Radical Plans To Change The Face Of Housing Delivery
Pretoria - With a housing backlog of over two million and more than 12 million people in dire need of houses, government is embarking on radical changes that could turn the tide of housing delivery in the country, reports Chris Bathembu.
According to data from the Department of Human Settlements, some 2.7 million houses have been built in South Africa over the last 14 years. Officials acknowledge that the post 1994 South Africa marked the beginning of an unprecedented demand for houses as more people moved to urban areas in search of new economic opportunities that were being created by the new democratic order.
The demand became so high that the then Department of Housing was forced to look outside itself for solutions to meet its deadline for delivery when it announced the establishment of a Housing Development Agency last year.
Since its inception, the agency has facilitated the acquisition of land for housing developments across the country, allowing for more than 240 000 new houses to be handed over to new owners between 2008 and 2009. Spending on housing delivery had also increased from R4.8 billion in 2004/05 to R10.9 billion in the last financial year, increasing at an average rate of 23 percent. Authorities, however, admit that there have been challenges.
"It's a challenge and its going to take us time, but we will get there, it's going to take one step at a time," says Human Settlements Minister Tokyo Sexwale. He is adamant the new national housing policy could turn the tide in the delivery of houses, an issue that has become central to service delivery protests throughout the country.
One of the strategies listed in the policy, the People's Housing Process (PHP), will see the establishment of a new funding mechanism that will allow for more community-driven projects in the delivery of what is now being termed "human settlements". Government has also realised that the concept of just building houses without proper monitoring and maintenance has resulted in unscrupulous contractors costing the state more than R1 billion to rebuild badly constructed houses.
Sexwale says the growing demand for shelter and the mushrooming of informal settlements in most urban areas has necessitated a new approach to the housing challenge, one which will minimise corruption in the delivery of adequate houses.
"We don't just build houses anymore, that thing is not working, we are building human settlements…people must have clinics, police stations and the places where children can play and we are involving communities in that," he said during the launch of the first PHP-model housing development in Plettenberg Bay recently.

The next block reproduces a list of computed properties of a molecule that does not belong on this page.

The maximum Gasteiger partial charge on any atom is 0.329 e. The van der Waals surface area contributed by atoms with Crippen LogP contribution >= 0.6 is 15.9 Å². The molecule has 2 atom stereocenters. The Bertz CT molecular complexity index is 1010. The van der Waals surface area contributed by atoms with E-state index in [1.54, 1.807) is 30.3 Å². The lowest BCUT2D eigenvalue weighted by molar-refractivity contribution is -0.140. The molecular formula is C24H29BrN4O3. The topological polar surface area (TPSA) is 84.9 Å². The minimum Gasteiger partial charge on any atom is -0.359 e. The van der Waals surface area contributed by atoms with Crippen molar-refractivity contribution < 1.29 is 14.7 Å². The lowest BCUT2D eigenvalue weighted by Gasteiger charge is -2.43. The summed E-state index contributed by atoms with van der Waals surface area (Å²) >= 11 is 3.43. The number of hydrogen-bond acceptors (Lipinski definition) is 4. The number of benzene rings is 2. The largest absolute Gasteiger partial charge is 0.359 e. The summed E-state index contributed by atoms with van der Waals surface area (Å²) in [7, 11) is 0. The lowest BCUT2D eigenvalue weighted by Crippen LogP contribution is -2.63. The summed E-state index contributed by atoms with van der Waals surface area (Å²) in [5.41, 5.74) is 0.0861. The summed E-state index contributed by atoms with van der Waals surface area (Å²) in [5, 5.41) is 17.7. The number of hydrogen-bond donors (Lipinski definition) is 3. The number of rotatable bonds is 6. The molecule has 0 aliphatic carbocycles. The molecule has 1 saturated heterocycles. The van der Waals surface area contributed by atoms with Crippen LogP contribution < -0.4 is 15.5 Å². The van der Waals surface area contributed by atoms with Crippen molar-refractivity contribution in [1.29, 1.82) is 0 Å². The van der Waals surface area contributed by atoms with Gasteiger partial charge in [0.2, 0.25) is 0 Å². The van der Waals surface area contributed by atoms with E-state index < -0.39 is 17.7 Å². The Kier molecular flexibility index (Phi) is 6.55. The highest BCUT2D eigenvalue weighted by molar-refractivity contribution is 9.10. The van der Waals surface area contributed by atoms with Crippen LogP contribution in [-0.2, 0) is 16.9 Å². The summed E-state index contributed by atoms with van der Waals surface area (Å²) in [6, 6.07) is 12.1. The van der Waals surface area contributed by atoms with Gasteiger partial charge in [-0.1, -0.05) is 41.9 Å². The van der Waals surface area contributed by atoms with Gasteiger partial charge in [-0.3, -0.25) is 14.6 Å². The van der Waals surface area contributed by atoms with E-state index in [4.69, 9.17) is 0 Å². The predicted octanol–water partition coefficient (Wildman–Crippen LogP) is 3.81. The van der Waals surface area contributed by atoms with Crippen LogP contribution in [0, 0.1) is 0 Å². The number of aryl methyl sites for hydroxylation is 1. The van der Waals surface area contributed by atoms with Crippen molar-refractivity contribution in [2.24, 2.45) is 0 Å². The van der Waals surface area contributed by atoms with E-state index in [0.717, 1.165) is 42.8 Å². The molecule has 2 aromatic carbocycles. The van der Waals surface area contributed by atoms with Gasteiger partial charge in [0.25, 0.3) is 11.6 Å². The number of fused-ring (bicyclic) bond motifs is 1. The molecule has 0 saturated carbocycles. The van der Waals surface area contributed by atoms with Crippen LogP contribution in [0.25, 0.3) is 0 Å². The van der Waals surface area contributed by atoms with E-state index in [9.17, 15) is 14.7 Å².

The model has also been introduced in Gauteng where 907 units were handed over to residents of DoornKop, Soweto two weeks ago. Once completed, it is expected to create more than 24 000 housing opportunities for people who qualify for subsidised housing and those who earn between R3500 and R7500 monthly. The development also forms part of the southern extension of the township.
The PHP policy further proposes an alignment of the existing housing delivery programmes but with a focus on partnerships amongst non-governmental organisations and community groupings. The process involves beneficiaries actively participating in decision making over the housing process and housing product.
"Beneficiaries are empowered individually and collectively so that the community ultimately takes control of the housing process themselves. This includes identifying the land, planning the settlement, getting approvals and resources to begin the development," says the policy. The basic entry requirement for the programme is that individuals need to be part of an already organised community group or must have indicated they want to participate in a community driven housing project.
Richard Dyantyi, special advisor to Sexwale, says plans are underway to introduce a voucher system from which organised communities would be given vouchers to access building material and short courses to enable them to start their own housing projects.
"These are the proposals that we need to debate and take to the people because a lot is involved with human settlement, you need parks, you need clinics……. so it's very important that we empower these communities so they can deliver human settlements that will be sustainable."
But the PHP has not been without challenges. One of the concerns raised during a conference to debate the policy had been the amount of time it takes for municipalities to release land for PHP projects, something believed to be causing delays for some community projects.
The PHP's policy framework and guidelines were at one stage also met with much resistance from some quarters as "they were too narrow in their focus" and apparently did not redefine the policy in a way that community-driven initiatives could be included. The department had, however since agreed to review the guidelines. Provinces are required to manage their demand databases "more effectively" to prevent confusion on waiting lists that has led to conflicts in many parts of the country.
"PHP encourages government supporting those communities who want to work with government to build human settlements in terms of a demand led approach …this must be viewed and managed constructively so that is not seen as a means of queue jumping," reads the policy.
Dyantyi says if implemented correctly, the policy could benefit millions of people in need of houses and could be the answer to the country's housing delivery challenges. "What we are saying therefore, everyone needs to own this and it must be left squarely in the hands of government," he added.